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Can't avoid sachets? Turn them into GreenAntz Ecobricks!

When we hear the problem of single-use plastic, the dominance and non-recylability of sachets in developing countries like the Philippines always come up as key issue.

These sachets end up clogging pipes and finding their way to the oceans, forever doomed to float around for the next couple of centuries.

While Fast Moving Consumer Goods (FMCGs) are working hard to develop better plastic, one company has begun the revolution to change how we deal with sachets forever, Green Antz.

Green Antz Builders Inc. was started in 2013 by Founder and CEO Rommel Benig with the idea of using these sachets in making eco-bricks, and not just the one’s stuffed in a plastic bottle, but rather a building block similar to existing hollow blocks.

Green Antz Plastics Recycling hub

Each GreenAntz  Ecobrick uses around 100 sachets mixed together with the usual cement, sand and gravel. The GreenAntz Ecobrick formulation, incorporated with plastic, are up to five times stronger than traditional hollow blocks sustaining 600-700 psi. Effectively, not only does GreenAntz Ecobrick enable plastics recycling, but it is more durable, provides insulation and stands the test of time.

From an economic perspective, using GreenAntz Ecobricks reduces overall construction costs by up to 20% given its “lego-like” design which reduces costs on labor and adhesives used by traditional hollow blocks.

Hollow Block Made of Plastic Waste by Green Antz

We went to a Green Antz Ecohub last week to drop off 84kg of plastic from our collection hub at the Sip HQ/ Loop. Store, and saw how they processed the waste.

Ecobrick Waste Weigh In for Recycling

Here’s how they do it:

The bits of plastic and bottles are placed in the shredder.

Plastic Waste put into Green Antz Shredder

They become really tiny.

Shredded Plastic as Hollow Block Material by Green Antz

The plastic goes into this mixer together with cement, sand, gravel and water.

Mixing of gravel sand plastic cement for Green Antz Ecobrick hollow block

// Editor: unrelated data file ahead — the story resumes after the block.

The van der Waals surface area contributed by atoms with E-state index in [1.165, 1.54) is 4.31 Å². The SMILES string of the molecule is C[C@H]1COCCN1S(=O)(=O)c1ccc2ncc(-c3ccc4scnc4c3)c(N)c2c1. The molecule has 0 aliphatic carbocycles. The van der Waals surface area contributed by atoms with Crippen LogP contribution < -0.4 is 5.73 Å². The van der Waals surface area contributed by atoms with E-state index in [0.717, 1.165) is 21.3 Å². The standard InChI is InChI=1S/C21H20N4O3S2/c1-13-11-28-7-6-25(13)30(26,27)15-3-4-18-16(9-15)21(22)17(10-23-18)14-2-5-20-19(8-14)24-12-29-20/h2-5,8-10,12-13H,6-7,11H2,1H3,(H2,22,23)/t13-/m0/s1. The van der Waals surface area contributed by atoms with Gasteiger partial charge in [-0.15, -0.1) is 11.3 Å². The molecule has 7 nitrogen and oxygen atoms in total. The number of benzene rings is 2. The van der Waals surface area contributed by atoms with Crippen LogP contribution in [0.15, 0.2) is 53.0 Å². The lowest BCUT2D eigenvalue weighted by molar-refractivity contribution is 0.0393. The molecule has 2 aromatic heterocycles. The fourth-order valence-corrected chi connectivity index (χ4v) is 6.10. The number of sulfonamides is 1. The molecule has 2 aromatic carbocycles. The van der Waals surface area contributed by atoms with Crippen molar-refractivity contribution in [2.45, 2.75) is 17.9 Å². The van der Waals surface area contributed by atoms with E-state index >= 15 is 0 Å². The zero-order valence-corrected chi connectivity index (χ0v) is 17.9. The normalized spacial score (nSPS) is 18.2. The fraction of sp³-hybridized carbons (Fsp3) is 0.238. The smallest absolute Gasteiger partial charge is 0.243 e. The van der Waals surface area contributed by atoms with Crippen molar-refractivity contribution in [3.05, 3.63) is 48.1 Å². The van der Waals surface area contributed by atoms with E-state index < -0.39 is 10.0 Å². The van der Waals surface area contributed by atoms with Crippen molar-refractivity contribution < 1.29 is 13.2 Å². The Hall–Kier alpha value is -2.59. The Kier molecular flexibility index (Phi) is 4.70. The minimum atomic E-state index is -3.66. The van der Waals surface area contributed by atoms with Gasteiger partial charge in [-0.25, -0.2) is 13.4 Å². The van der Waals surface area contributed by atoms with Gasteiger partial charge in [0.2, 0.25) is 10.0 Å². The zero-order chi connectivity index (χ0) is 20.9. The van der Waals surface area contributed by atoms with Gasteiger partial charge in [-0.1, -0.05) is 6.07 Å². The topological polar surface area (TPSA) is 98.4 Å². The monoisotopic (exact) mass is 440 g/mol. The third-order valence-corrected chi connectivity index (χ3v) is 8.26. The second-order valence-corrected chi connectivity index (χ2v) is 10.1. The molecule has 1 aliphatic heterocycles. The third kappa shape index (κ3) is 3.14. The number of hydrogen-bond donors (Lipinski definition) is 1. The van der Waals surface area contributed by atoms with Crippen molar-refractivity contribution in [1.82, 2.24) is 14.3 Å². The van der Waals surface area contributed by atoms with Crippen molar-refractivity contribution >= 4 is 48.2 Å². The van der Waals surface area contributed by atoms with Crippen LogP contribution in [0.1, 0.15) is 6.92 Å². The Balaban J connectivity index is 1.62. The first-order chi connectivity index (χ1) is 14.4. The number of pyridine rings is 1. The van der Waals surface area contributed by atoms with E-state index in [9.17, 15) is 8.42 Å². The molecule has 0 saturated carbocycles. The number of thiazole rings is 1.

This is what it looks like after 10-15 minutes of mixing.

plastic sand gravel and cement mixing for eco brick

Finally, it’s placed into a mold.

Ecobrick material mold

And left to cure for 2-4 weeks depending on weather conditions.

Completed Ecobrick made of plastic

According to Mr. Erickson Arcilla, a Green Antz Ecohub production team leader, they are currently working on acquiring more plastic waste to meet their goal of over 100,000 bricks by the end of the year. In the long-run they hope to expand their operations through a unique franchising model, working with communities and lifting people out of poverty in the process. 

Currently they accept Type 1, 2, 4, 5 Plastics. You can usually find this labelled on the plastic itself. You can check out the guide below:


It should be ideally ecobricked or at least neatly bundled compactly together and not just put into a bag. This is to ensure that every trip we make is as efficient as possible to save on fuel and carbon emissions. We will strictly not accept any dirty, wet or loosely packed plastic. You can check-out our updated list here.

    Please don’t forget that solving the single-use plastic problem shouldn’t be left to companies like Green Antz to deal with but should start with reduction at the individual level and refuse single-use plastic altogether. But in scenarios where there is no other option, it’s comforting to know that it will find its way to building a better future for everyone.


    • GreenAntz initiative is nice, but I hope the fuel/energy/carbon spent on shredding, molding, and building those needed equipments do not negate the impact of re using the plastics.

    • i hope there are also places here in the province where we can drop our single use plastics for the eco bricks

    • Thank you for an inspiring story and a very informative article.

    • It’ is really helpful in the process.. I was amazed that there is a Green Ants company took care our mother earth through recycling the plastic items… Mabuhay po kayo… Thanks God for your good deeds po!…

      Marrissa Galura
    • Can you please extend to nearby provinces?

      Oliver A. Sasutana

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